Let’s look at the technical side first. I felt reasonably well prepared by my training – essentially the SfEP intros to proofreading and copy-editing and the not-at-all-euphemistically named ‘proofreading progress’ – at that point still one course rather than two and the necessary condition for moving on to mentoring. But I was surprised by the step-up to doing real proofreading assignments in all their glorious idiosyncrasy. I came face to face with the real life of biography entries, marketing leaflets, course brochures and travel guides, with their weird formats, blatant inconsistencies, limited space to work with, and in some cases horrible, interminable detail. What a good testing ground for applying the British Standard marks in a challenging, realistic environment. After one submission I admitted to my mentor that I had found it frustrating and quite bruising, and that was the right word – although met with slight surprise.

Invisible to the naked eye

The practical side was best demonstrated in two ways. (1) The mentoring was structured so you had to do assignments in a range of formats including complex (A3) hard copy as well as other non-standard page formats in pdf. It was good practice, though fiddly in places. (2) You started to really get that there is not always a clear answer to every conundrum: judgement is called for as well as precision and thoroughness, but as long as you can demonstrate you had a reasonable basis for most decisions, your mentor would buy it. Mine still went through every piece in incredible detail, each item of feedback a learning point, but delivered with constructive kindness and understanding. Some of the pieces were just – hard! And they involved things like inadequate briefs, cultural sensitivity, non-standard English and really tough differentials that were invisible without a looking glass. I exaggerate, but I think the pieces are deliberately calibrated to stretch, to show the boundaries of how bad things can get. So don’t judge just on the marks – which in one case were pretty low – judge more on the feedback points, and recognise that all mentees struggle with some of the pieces.

Minutes not hours

Finally, business-wise: perhaps the most telling advice from my mentor came right at the start, with an indication of how long an SfEP APM would expect to take to do so-and-so pieces. I was shocked at how small those numbers were, mere minutes where I was taking hours. But they gave me a target, and have proved utterly realistic and valuable. A year down the line, I am still using those parameters to guide my price quotations and my internal scheduling. In other words, they have helped me get work and manage my business.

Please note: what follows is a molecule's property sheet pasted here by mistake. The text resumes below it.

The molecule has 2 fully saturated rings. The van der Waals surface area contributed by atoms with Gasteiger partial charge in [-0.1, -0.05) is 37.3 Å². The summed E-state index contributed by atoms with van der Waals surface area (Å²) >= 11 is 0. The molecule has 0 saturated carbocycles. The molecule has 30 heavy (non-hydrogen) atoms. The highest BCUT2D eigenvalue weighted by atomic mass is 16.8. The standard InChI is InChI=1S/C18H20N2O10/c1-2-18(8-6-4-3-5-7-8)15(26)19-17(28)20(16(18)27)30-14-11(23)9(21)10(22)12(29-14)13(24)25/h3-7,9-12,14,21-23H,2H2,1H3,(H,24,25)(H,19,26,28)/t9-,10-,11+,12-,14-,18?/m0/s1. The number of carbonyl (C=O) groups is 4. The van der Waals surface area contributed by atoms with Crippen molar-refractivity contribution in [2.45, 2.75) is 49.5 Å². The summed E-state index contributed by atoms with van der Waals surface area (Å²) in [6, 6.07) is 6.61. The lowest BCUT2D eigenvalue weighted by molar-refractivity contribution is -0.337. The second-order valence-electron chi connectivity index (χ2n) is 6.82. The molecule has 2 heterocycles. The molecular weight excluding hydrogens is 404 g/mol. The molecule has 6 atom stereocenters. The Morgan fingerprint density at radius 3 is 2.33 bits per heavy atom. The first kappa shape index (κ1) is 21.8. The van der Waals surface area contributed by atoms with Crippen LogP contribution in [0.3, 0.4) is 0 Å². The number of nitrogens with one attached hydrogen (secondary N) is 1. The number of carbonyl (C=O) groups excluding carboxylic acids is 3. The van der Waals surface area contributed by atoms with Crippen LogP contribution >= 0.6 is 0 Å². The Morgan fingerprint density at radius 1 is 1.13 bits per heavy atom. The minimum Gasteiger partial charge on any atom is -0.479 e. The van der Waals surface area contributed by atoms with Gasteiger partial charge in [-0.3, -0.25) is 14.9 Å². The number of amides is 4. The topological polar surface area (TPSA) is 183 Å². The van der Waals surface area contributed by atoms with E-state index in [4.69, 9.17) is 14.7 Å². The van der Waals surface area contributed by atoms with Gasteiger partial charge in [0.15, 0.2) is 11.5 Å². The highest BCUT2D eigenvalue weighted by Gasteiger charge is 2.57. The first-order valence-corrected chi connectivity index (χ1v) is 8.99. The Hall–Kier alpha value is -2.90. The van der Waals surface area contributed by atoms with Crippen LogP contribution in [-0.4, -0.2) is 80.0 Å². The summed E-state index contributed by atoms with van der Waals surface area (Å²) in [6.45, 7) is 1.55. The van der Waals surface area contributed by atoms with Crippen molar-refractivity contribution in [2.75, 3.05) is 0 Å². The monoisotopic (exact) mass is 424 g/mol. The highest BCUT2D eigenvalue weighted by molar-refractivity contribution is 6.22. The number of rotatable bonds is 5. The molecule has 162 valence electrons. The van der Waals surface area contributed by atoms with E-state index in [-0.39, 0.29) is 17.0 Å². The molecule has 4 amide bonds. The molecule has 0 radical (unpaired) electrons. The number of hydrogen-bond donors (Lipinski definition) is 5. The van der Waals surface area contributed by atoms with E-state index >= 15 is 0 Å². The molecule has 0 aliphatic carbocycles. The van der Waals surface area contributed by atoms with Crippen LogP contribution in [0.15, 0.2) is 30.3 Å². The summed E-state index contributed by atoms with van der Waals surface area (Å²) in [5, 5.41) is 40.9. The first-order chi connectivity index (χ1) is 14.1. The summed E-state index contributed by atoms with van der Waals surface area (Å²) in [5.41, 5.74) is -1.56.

So that is what mentoring does. It prepares you for proper professional work, and properly professionalises your work.

Preparing to feast again

I said earlier that I did not actually start with the SfEP when I launched my training plan. My first look at proofreading and editing was a five-day seminar with a publishing house provider, not necessarily the best or most professional, but an insight at least. There are other ways of doing things, and an alternative way can have value. But it did not take me long to latch on to the SfEP programme as a far more professional, integrated, intensive and flexible way of training. And proofreading mentoring was the pinnacle of that process. I still bother my mentor with daft email questions and social media observations. They don’t mind. It is a true, professional and much-appreciated relationship.

The proof (sorry) is in the eating, and I am planning a further feast – copy-editing mentoring – when I can make time in my ridiculous schedule to get through the preparatory courses. Maybe paths will cross once again with my proofreading mentor. Secretly I hope so. If not, hey! The SfEP is brimful of similar stars and whoever I get I know it will be another fantastic experience. I can’t wait.

Howard WalwynHoward Walwyn is a freelance writer, editor and trainer, who helps people to write clear business English and bridge the worlds of language and finance. Howard set up his company Prism-Clarity two years ago, after a 30-year career working in financial risk and regulation at banks including the Bank of England and J.P. Morgan, and he still works with mainly financial sector clients, including regulators, investment banks, wealth and investment managers, consultancy firms, a risk management institute and a digital marketing agency. He is also a visiting lecturer in Writing for Business at City, University of London. Howard recently completed his first academic book edit, and is slowly working his way through the SfEP training, mentoring and certification levels. Earlier he gained degrees in English Language & Literature (Newcastle) and Economics (London). He lives and works in Hertfordshire. Find him on LinkedIn or Facebook.